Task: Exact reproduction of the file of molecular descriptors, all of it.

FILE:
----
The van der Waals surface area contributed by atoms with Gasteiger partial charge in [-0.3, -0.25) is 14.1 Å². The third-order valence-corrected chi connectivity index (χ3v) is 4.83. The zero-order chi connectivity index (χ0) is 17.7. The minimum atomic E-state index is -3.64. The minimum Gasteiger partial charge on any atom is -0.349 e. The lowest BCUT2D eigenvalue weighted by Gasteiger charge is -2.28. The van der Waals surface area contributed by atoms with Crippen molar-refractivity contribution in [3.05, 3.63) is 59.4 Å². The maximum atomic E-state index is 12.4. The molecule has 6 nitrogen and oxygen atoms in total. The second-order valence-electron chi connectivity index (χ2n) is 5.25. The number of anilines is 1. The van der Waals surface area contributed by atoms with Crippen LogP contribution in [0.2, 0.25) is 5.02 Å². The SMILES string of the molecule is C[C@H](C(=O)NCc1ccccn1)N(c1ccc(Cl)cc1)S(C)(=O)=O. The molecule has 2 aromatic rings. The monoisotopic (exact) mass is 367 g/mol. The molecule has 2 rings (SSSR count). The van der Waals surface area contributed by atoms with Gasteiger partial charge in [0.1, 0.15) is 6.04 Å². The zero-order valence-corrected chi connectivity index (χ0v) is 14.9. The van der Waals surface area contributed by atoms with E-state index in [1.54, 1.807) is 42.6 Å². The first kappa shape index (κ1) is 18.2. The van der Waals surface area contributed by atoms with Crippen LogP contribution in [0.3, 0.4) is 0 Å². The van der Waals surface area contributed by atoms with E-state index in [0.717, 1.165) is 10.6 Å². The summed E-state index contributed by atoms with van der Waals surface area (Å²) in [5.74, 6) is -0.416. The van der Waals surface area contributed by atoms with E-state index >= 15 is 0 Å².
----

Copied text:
The van der Waals surface area contributed by atoms with Gasteiger partial charge in [-0.3, -0.25) is 14.1 Å². The third-order valence-corrected chi connectivity index (χ3v) is 4.83. The zero-order chi connectivity index (χ0) is 17.7. The minimum atomic E-state index is -3.64. The minimum Gasteiger partial charge on any atom is -0.349 e. The lowest BCUT2D eigenvalue weighted by Gasteiger charge is -2.28. The van der Waals surface area contributed by atoms with Crippen molar-refractivity contribution in [3.05, 3.63) is 59.4 Å². The maximum atomic E-state index is 12.4. The molecule has 6 nitrogen and oxygen atoms in total. The second-order valence-electron chi connectivity index (χ2n) is 5.25. The number of anilines is 1. The van der Waals surface area contributed by atoms with Crippen LogP contribution in [0.2, 0.25) is 5.02 Å². The SMILES string of the molecule is C[C@H](C(=O)NCc1ccccn1)N(c1ccc(Cl)cc1)S(C)(=O)=O. The molecule has 2 aromatic rings. The monoisotopic (exact) mass is 367 g/mol. The molecule has 2 rings (SSSR count). The van der Waals surface area contributed by atoms with Gasteiger partial charge in [0.1, 0.15) is 6.04 Å². The zero-order valence-corrected chi connectivity index (χ0v) is 14.9. The van der Waals surface area contributed by atoms with E-state index in [1.54, 1.807) is 42.6 Å². The first kappa shape index (κ1) is 18.2. The van der Waals surface area contributed by atoms with Crippen LogP contribution in [0.3, 0.4) is 0 Å². The van der Waals surface area contributed by atoms with E-state index in [0.717, 1.165) is 10.6 Å². The summed E-state index contributed by atoms with van der Waals surface area (Å²) in [5.74, 6) is -0.416. The van der Waals surface area contributed by atoms with E-state index >= 15 is 0 Å².